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Vintage Radio

Last month, we looked at the development of AC mains power supplies for domestic radios and the all-important power transformer. In Pt.2 this month, we look at some of the other aspects of power supplies that a restorer needs to understand.

By Rodney Champness, VK3UG

Understanding the power supplies in valve receivers is an important aspect of restoration. It’s important that you know what you are doing when restoring such equipment, as incorrect servicing can cause a fire or even result in electrocution.

The power supply circuits used in valve radio receivers are usually relatively simple. They typically consist of a transformer, a rectifier like a 5Y3GT, two 16µF electrolytic capacitors and a 12 Henry choke between them. This was almost an industry standard for many years. Later sets used rectifiers such as the 6X4 and a resistor in place of the choke – see Fig.1.

Replacing like for like components with the same ratings is usually quite reasonable when restoring such circuits. However, because the circuits are relatively simple, many people are often lulled into thinking that any odd-value component can be used to replace a faulty part.

A typical power supply

Fig.1 shows the circuit of a typical power supply as used in many late-model valve mantel receivers. Let’s take a look at the design requirements necessary to ensure reliability for this type of supply, starting with the power transformer.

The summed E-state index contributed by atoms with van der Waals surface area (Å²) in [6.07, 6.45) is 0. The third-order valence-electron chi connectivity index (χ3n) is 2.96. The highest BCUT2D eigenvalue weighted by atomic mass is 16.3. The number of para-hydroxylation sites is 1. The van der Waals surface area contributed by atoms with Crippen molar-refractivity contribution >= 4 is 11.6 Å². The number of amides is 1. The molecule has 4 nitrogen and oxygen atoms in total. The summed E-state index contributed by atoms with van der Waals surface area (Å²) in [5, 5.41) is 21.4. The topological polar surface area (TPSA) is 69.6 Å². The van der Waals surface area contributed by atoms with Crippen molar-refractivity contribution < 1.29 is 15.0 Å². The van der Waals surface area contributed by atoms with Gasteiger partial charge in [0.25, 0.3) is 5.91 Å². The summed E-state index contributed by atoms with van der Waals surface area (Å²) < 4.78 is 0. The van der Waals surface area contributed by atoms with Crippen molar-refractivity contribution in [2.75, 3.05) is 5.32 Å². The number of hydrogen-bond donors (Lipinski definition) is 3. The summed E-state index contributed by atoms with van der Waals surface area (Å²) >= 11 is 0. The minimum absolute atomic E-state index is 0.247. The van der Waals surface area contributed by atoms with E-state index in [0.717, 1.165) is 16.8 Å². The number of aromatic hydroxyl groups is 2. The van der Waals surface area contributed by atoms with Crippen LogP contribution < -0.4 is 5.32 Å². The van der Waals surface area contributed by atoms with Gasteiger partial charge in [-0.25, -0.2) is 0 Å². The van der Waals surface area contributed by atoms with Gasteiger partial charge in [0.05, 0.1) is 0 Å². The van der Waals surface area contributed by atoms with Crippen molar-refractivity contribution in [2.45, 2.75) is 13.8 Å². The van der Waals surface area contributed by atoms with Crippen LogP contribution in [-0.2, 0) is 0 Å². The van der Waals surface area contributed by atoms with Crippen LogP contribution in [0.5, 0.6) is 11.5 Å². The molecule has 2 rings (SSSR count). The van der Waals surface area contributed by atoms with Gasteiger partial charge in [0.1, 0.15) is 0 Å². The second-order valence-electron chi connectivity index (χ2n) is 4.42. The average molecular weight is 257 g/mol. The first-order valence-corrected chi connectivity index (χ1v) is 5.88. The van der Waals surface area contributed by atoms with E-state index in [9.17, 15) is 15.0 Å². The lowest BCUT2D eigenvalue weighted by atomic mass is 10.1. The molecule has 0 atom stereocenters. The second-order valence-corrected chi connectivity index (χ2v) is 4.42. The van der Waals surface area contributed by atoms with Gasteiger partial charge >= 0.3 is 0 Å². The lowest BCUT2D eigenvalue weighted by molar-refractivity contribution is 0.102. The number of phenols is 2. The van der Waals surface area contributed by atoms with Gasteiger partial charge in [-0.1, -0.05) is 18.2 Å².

Generally, the power transformers used in valve receivers are conservatively rated and it is rare to hear of them burning out. Most (but not all) power transformers have a tapped primary winding that (depending on the connections) can accommodate mains input voltages ranging from around 200V AC up to about 250V AC at 50Hz. However, some transformers were designed to work safely on 40Hz mains, as used in Perth many years ago.

Because they are conservatively rated, most transformers in valve receivers will withstand somewhat higher currents than originally intended. This may be brought about, for example, by substituting a valve that draws greater heater and HT currents than the valve originally specified. However, although they may withstand moderate overloads in the short term without too much fuss (but run warmer in the process), this is not recommended long term.

In any case, the transformer should not run hot in normal use.

Voltage regulation

The voltage drop across a valve rectifier varies significantly between low load and its maximum specified load. The figures provided as examples in the following paragraphs depend on the resistance of the transformer’s primary and secondary windings, the type of rectifier used and the value of the first filter capacitor. These values are typically set down in valve data books.

For example, a 6V4 rectifier connected to a 600V centre-tapped transformer secondary winding will have a DC voltage of 424V on its cathode with no current being drawn. This slumps to approximately 300V at its maximum rated current output of 90mA.

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